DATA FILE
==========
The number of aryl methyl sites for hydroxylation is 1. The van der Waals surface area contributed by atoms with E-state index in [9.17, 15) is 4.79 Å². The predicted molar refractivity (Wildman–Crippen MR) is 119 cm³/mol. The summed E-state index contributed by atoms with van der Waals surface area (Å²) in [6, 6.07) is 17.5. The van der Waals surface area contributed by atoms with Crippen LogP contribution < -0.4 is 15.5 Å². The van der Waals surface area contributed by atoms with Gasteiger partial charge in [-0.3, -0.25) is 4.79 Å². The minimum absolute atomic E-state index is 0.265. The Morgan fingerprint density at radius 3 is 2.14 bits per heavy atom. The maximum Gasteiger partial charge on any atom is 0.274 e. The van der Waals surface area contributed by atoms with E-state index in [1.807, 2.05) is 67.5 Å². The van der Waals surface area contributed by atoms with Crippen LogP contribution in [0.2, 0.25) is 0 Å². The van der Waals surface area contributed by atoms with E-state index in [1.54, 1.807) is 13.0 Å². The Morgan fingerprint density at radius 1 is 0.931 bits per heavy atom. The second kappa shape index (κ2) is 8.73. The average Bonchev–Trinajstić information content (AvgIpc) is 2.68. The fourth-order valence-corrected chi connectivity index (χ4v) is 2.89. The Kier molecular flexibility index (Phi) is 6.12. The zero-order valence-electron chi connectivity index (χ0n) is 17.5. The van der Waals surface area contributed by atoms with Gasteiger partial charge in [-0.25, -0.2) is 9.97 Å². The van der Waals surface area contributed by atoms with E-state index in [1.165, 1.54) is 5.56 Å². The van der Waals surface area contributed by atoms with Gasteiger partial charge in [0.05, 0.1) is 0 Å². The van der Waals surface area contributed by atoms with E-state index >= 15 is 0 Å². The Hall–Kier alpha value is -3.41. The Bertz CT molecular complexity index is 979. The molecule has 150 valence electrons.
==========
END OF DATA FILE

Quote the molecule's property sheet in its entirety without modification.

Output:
The number of aryl methyl sites for hydroxylation is 1. The van der Waals surface area contributed by atoms with E-state index in [9.17, 15) is 4.79 Å². The predicted molar refractivity (Wildman–Crippen MR) is 119 cm³/mol. The summed E-state index contributed by atoms with van der Waals surface area (Å²) in [6, 6.07) is 17.5. The van der Waals surface area contributed by atoms with Crippen LogP contribution < -0.4 is 15.5 Å². The van der Waals surface area contributed by atoms with Gasteiger partial charge in [-0.3, -0.25) is 4.79 Å². The minimum absolute atomic E-state index is 0.265. The Morgan fingerprint density at radius 3 is 2.14 bits per heavy atom. The maximum Gasteiger partial charge on any atom is 0.274 e. The van der Waals surface area contributed by atoms with E-state index in [1.807, 2.05) is 67.5 Å². The van der Waals surface area contributed by atoms with Crippen LogP contribution in [0.2, 0.25) is 0 Å². The van der Waals surface area contributed by atoms with E-state index in [1.54, 1.807) is 13.0 Å². The Morgan fingerprint density at radius 1 is 0.931 bits per heavy atom. The second kappa shape index (κ2) is 8.73. The average Bonchev–Trinajstić information content (AvgIpc) is 2.68. The fourth-order valence-corrected chi connectivity index (χ4v) is 2.89. The Kier molecular flexibility index (Phi) is 6.12. The zero-order valence-electron chi connectivity index (χ0n) is 17.5. The van der Waals surface area contributed by atoms with Gasteiger partial charge in [-0.25, -0.2) is 9.97 Å². The van der Waals surface area contributed by atoms with E-state index in [1.165, 1.54) is 5.56 Å². The van der Waals surface area contributed by atoms with Gasteiger partial charge in [0.05, 0.1) is 0 Å². The van der Waals surface area contributed by atoms with E-state index >= 15 is 0 Å². The Hall–Kier alpha value is -3.41. The Bertz CT molecular complexity index is 979. The molecule has 150 valence electrons.